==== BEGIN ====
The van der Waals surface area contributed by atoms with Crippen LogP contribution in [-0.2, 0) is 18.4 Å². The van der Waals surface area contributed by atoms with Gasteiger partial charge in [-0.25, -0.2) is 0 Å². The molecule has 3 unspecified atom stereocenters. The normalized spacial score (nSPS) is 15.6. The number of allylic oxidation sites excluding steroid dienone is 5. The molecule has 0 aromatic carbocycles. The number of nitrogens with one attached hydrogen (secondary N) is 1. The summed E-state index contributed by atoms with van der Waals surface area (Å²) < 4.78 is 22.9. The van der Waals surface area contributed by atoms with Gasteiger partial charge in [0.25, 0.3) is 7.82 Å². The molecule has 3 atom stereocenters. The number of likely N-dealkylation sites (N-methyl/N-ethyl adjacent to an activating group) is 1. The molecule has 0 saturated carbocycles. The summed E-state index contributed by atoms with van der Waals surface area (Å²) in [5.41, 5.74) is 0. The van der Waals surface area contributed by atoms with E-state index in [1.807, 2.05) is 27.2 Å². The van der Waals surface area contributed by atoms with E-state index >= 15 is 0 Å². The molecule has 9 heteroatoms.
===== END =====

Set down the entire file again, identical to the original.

The van der Waals surface area contributed by atoms with Crippen LogP contribution in [-0.2, 0) is 18.4 Å². The van der Waals surface area contributed by atoms with Gasteiger partial charge in [-0.25, -0.2) is 0 Å². The molecule has 3 unspecified atom stereocenters. The normalized spacial score (nSPS) is 15.6. The number of allylic oxidation sites excluding steroid dienone is 5. The molecule has 0 aromatic carbocycles. The number of nitrogens with one attached hydrogen (secondary N) is 1. The summed E-state index contributed by atoms with van der Waals surface area (Å²) < 4.78 is 22.9. The van der Waals surface area contributed by atoms with Gasteiger partial charge in [0.25, 0.3) is 7.82 Å². The molecule has 3 atom stereocenters. The number of likely N-dealkylation sites (N-methyl/N-ethyl adjacent to an activating group) is 1. The molecule has 0 saturated carbocycles. The summed E-state index contributed by atoms with van der Waals surface area (Å²) in [5.41, 5.74) is 0. The van der Waals surface area contributed by atoms with E-state index in [1.807, 2.05) is 27.2 Å². The van der Waals surface area contributed by atoms with E-state index >= 15 is 0 Å². The molecule has 9 heteroatoms.